The iconic Air Force 1 silhouette portrays a toon-like character holding the planet a la Atlas the titan, an image akin to a ‘Steam Boat Willie’ style scene, something that has become a signature of Harrington. While the Nike Cortez features the same humanoid hugging the orbital body in protective paranoia, the Nike Blazer iteration takes things in a slightly different direction, the Blazer Low personifies the globe as it walks gleefully with its swinging arms and legs. Each cartoon exists as much more than just a pleasing aesthetic, the stills are meant to garner a more profound significance, to protect our planet.

Nike ‘Plant Colour’ Pack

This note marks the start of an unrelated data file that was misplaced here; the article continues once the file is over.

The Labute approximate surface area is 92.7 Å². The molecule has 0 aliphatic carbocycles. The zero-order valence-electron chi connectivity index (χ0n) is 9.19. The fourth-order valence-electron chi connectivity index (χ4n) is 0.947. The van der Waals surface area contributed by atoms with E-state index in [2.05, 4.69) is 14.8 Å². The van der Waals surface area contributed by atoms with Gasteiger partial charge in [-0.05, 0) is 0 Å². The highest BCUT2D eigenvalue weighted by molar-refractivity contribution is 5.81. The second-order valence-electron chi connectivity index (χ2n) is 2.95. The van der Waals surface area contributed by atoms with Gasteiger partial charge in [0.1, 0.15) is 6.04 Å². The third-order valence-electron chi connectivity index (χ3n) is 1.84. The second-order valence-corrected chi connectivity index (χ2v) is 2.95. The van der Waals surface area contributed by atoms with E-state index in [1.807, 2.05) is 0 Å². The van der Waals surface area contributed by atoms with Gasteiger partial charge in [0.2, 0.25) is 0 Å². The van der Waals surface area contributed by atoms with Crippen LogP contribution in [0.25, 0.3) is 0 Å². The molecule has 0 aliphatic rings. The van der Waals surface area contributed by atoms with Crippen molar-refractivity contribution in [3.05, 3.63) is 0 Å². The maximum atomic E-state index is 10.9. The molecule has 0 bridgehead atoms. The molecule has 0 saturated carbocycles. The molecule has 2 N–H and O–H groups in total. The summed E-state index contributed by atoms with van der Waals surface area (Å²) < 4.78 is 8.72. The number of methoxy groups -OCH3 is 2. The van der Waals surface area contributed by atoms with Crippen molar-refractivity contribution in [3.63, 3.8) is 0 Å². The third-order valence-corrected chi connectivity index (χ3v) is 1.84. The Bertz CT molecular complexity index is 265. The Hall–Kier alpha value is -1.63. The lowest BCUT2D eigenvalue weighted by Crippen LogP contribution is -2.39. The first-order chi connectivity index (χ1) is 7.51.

This green initiative is part of a broader programme spearheaded by Nike to try and refine some of the brand’s design processing to decrease their carbon footprint, and steps like switching out traditional materials with Earth-friendly alternatives like Flyleather is a step in the right direction. Alongside Steve Harrington’s involvement in the Earth Day celebrations, Nike is also releasing a ‘Plant Colour’ pack for both the Nike Blazer and Air Max 95 also championing sustainability, both of which have been reworked using canvas uppers and rich plant-based dye treatments. Each model is set to receive two colourways that utilise an earthy palette of off-white, terracotta, pink, blue, and light brown and I think they look great. This all began off the back of Nike’s decision to not release any shoes specifically for Air Max Day. Instead to use their platform to highlight the new Give Fresh Air initiative which gave Nike fans the opportunity to donate new and lightly worn trainers to community projects all around the United States in an attempt to give back to the community, and promote their recyclable, sustainable model, and the Earth Day work is an extension of that stellar work. Long may it continue.